delivered by generators).
• The solver is called. It returns the complex voltages at every bus, and also the mismatch or
maximum error.
• The user is given an indication of completion.
The main routine within this code if pfsolve.m. While we have only provided the p-code for
this routine, it is useful to examine a simplified version of this routine:

© 1999 F. Alvarado 4 Power flow


Simulation and Analysis of Power Systems and Power Electronics in MATLAB
Montreal, lecture 1, Wednesday September 13, 2000
function S=pfsolve(S)
% This routine solves the power flow problem using a Newton-Raphson
1 % iteration with full Jacobian update at every iteration.
% Originally developed by Professor Christopher DeMarco, 1997
% and expanded by Fernando Alvarado 1998, 1999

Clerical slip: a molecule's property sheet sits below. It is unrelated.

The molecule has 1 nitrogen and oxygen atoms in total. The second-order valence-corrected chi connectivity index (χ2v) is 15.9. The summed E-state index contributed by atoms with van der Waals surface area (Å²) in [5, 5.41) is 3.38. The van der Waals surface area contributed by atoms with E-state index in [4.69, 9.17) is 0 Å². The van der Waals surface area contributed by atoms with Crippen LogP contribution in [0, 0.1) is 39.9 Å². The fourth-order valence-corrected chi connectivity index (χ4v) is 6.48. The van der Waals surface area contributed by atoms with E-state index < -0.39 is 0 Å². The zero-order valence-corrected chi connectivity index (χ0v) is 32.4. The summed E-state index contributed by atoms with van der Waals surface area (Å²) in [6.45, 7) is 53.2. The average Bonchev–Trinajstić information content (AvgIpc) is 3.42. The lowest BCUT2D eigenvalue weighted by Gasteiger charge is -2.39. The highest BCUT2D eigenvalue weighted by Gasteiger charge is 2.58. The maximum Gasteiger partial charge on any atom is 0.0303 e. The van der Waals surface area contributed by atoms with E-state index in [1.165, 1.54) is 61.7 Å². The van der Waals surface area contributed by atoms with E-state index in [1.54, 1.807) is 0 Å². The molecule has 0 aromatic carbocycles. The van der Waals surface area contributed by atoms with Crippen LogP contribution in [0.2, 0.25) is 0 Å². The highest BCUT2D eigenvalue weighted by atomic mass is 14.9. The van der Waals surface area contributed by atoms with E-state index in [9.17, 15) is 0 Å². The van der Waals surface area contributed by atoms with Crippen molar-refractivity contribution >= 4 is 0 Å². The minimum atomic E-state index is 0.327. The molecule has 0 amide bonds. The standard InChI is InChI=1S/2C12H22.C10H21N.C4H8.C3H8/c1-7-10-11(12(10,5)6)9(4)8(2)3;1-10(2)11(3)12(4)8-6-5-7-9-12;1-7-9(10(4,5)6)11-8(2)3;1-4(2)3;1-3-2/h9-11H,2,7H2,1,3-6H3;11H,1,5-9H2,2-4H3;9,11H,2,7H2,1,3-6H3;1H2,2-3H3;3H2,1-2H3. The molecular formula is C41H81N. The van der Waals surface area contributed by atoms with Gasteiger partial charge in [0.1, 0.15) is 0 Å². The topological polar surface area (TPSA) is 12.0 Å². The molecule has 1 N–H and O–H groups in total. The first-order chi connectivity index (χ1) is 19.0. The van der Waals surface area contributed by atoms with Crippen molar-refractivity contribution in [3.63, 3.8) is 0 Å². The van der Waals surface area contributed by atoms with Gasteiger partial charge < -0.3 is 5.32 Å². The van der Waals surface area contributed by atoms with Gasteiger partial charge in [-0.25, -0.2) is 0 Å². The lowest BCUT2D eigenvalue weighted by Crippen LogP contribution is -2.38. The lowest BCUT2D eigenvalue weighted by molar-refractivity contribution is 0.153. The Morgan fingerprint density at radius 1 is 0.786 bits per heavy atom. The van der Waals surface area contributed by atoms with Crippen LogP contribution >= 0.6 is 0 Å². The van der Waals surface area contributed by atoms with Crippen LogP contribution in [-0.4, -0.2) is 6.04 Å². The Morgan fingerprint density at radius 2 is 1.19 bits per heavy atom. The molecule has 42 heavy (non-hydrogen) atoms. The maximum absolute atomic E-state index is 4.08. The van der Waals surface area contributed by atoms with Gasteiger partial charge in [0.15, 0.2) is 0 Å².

%
% Compute initial mismatch
2 MAXITER=15; n=S.Bus.n;
vbus=S.Bus.Voltages;
S.mismatch = Inf; % pick off largest component of relevant mismatch
% Newton-Raphson Iteration
3 S.itcnt = 0;
while S.mismatch > .0001
10 fullmiss = pfmiss(S); 4
rmiss=[real(fullmiss(S.PVlist));real(fullmiss(S.PQlist)); ...
imag(fullmiss(S.PQlist))];
S.mismatch = max(abs(rmiss)); 6
[dsdd, dsdv] = pflowjac(S.Ybus,vbus);
7
% dsdd and dsdv are composed of all (complex) partial derivatives
% rjac is a selection from these
rjac = [ ...
real(dsdd(S.PVlist,S.PVlist)) real(dsdd(S.PVlist,S.PQlist)) ...
real(dsdv(S.PVlist,S.PQlist)); ...
real(dsdd(S.PQlist,S.PVlist)) real(dsdd(S.PQlist,S.PQlist)) ...
real(dsdv(S.PQlist,S.PQlist)); ...
imag(dsdd(S.PQlist,S.PVlist)) imag(dsdd(S.PQlist,S.PQlist)) ...
imag(dsdv(S.PQlist,S.PQlist)) ];
x=[angle(vbus(S.PVlist))*pi/180;
angle(vbus(S.PQlist))*pi/180;
8 abs(vbus(S.PQlist))];
dx = -rjac\rmiss; % Here is the actual update